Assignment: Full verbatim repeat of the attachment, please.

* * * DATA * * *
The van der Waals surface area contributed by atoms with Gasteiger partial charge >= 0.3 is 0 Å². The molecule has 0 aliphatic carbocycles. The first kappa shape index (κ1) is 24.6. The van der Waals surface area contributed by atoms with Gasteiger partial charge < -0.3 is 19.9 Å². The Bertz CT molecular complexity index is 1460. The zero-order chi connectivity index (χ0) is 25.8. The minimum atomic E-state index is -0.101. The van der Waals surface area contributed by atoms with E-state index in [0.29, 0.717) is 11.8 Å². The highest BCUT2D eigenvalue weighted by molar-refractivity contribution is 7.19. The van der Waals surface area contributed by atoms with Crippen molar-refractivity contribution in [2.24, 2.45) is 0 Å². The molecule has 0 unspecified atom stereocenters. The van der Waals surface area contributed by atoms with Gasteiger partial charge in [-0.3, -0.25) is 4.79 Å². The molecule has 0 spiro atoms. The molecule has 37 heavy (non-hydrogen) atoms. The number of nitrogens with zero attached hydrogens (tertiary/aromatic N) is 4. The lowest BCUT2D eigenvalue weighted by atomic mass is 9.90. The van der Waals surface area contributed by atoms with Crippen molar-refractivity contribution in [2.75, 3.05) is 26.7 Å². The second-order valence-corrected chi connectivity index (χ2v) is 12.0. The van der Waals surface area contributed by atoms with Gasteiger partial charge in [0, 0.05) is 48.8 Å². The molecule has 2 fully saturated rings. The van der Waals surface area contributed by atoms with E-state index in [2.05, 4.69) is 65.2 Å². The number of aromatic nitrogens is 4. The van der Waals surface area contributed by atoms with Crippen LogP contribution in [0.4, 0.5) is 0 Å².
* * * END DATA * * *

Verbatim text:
The van der Waals surface area contributed by atoms with Gasteiger partial charge >= 0.3 is 0 Å². The molecule has 0 aliphatic carbocycles. The first kappa shape index (κ1) is 24.6. The van der Waals surface area contributed by atoms with Gasteiger partial charge < -0.3 is 19.9 Å². The Bertz CT molecular complexity index is 1460. The zero-order chi connectivity index (χ0) is 25.8. The minimum atomic E-state index is -0.101. The van der Waals surface area contributed by atoms with E-state index in [0.29, 0.717) is 11.8 Å². The highest BCUT2D eigenvalue weighted by molar-refractivity contribution is 7.19. The van der Waals surface area contributed by atoms with Crippen molar-refractivity contribution in [2.24, 2.45) is 0 Å². The molecule has 0 unspecified atom stereocenters. The van der Waals surface area contributed by atoms with Gasteiger partial charge in [-0.3, -0.25) is 4.79 Å². The molecule has 0 spiro atoms. The molecule has 37 heavy (non-hydrogen) atoms. The number of nitrogens with zero attached hydrogens (tertiary/aromatic N) is 4. The lowest BCUT2D eigenvalue weighted by atomic mass is 9.90. The van der Waals surface area contributed by atoms with Crippen molar-refractivity contribution in [2.75, 3.05) is 26.7 Å². The second-order valence-corrected chi connectivity index (χ2v) is 12.0. The van der Waals surface area contributed by atoms with Gasteiger partial charge in [0, 0.05) is 48.8 Å². The molecule has 2 fully saturated rings. The van der Waals surface area contributed by atoms with E-state index in [2.05, 4.69) is 65.2 Å². The number of aromatic nitrogens is 4. The van der Waals surface area contributed by atoms with Crippen LogP contribution in [0.4, 0.5) is 0 Å².